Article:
Workday 2013/14 revs up 71 percent, forecast $710-740 for fiscal 2015

Profile picture for user gonzodaddy By Den Howlett February 26, 2014
Workday continues to shine with fiscal 2014 revenue getting close to $500 million. The forward forecast while suggesting a slowing down in growth is still impressive

Workday closed out fiscal 2014 with revenue of $468.9 million, up 71 percent for the whole year. Looking forward, it is forecasting revenue on the range $710-740 million - up 51-58%. I am still confident that by the end of calendar 105, Workday will top out at $1 billion in revenue. From the blurbs:

4th Quarter fiscal 2014

  • Total revenues were $141.9 million, an increase of 74% from the fourth quarter of fiscal 2013. Subscription revenues were $110.7 million, an increase of 86% from same period last year.
  • Operating loss was $48.0 million, or negative 33.8% of revenues, compared to an operating loss of $30.7 million, or negative 37.6% of revenues, in the same period last year.

Full year, fiscal 2014

  • Total revenues were $468.9 million, an increase of 71% from fiscal 2013. Subscription revenues were $354.2 million, an increase of 86% from same period last year.
  • Operating loss was $153.3 million, or negative 32.7% of total revenues, compared to an operating loss of $117.9 million, or negative 43.1% of total revenues, last year.

Other key metrics

  • Operating cash flows were $46.3 million and free cash flows were a negative $29.6 million
  • Backlog as of end fiscal 2014 $636 million
  • Total future subscription revenue: $1 billion
  • Forecast revenue of $148-153 million for Q1 2014/15
  • Added 200 customers during the year, total now 600+

It's not surprising that attention is focused on how Workday is doing on the financials solution and whether the company has seen an inflection point. Aneel Bhusri, co-CEO said:

"I would not call it an inflection point, more continued momentum."

Talking to the acquisition of predictive HR analytics company Identified, Bhusri said:

"The last 5-7 years were about the emergence of the cloud as a platform, the next 5-7 years will see analytics. Identify has search and machine learning that we will embed into the HR product."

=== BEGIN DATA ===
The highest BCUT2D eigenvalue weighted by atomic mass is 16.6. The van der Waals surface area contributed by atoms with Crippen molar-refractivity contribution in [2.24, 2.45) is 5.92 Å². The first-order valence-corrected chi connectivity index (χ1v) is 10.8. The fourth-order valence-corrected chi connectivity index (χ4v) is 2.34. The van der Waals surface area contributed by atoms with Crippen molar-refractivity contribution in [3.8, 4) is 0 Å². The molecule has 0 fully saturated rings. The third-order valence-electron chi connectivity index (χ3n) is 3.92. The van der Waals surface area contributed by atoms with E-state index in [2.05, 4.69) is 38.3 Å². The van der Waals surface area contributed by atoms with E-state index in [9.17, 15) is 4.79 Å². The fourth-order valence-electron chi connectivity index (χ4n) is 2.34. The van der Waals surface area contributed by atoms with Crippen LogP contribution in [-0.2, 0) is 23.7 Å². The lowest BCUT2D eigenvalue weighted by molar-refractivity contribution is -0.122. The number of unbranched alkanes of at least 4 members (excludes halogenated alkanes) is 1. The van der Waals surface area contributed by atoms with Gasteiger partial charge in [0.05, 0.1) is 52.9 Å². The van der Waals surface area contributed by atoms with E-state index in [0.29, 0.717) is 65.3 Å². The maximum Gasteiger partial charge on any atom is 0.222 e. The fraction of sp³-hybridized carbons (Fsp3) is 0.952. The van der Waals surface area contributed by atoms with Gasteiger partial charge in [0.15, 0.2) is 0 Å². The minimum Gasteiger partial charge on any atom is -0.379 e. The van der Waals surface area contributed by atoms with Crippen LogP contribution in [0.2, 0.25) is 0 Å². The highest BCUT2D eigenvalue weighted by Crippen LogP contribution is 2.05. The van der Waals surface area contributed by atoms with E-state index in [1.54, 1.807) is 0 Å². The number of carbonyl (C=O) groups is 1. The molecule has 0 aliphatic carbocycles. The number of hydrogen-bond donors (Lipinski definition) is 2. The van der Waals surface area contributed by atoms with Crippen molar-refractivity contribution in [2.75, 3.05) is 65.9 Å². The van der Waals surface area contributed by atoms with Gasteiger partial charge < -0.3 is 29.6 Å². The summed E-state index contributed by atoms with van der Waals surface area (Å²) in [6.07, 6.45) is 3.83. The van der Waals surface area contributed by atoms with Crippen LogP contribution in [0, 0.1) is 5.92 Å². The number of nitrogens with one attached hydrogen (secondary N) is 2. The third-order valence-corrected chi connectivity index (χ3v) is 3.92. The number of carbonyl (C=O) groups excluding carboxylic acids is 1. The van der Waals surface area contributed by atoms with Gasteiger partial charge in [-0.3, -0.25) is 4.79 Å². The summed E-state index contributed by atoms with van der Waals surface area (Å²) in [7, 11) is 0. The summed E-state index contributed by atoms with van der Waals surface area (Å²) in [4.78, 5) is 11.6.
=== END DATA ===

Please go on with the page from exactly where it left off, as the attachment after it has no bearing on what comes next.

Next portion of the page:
On the question of competition:

"It's not clear what SAP would offer. It's unclear what's happening with Business ByDesign and we just don't see Oracle Fusion."


  • Workday is heading towards an inflection point. Getting close to the $500 million mark without faltering provides the company with the kind of momentum that is rare among SaaS companies.
  • My one concern centers around the lack of detail on market expansion and the splits between HR and financials. It's not clear to me why Workday is not providing that information in the press releases.
  • Regardless of Bhusri's remarks about the competitive landscape, Workday is absolutely in the crosshairs of SAP and Oracle as it moves from eating their side salad to the main course lunch menu. The difference is that Workday doesn't have to think about transforming an established business model. This means it can concentrate much more upon the product and its capabilities rather than worrying about margin topics.
  • The company is not concentrating as much on upselling into the installed base as it is on land grab. Workday reckons there are some 22,000 companies around the world that would fit its target profile. Reaching 600 is less than three percent of the total addressable market so it has a long way to go.
  • Adding Identified is a smart move. Workday is progressively distinguishing itself as an offering that concentrates on business outcomes rather than purely handling back end transactions. This is the future of enterprise business software and Workday is positioning itself well in that regard, ensuring that its messaging is both crisp and coherent.

Disclosure: SAP, Oracle and Workday are all premier partners at time of writing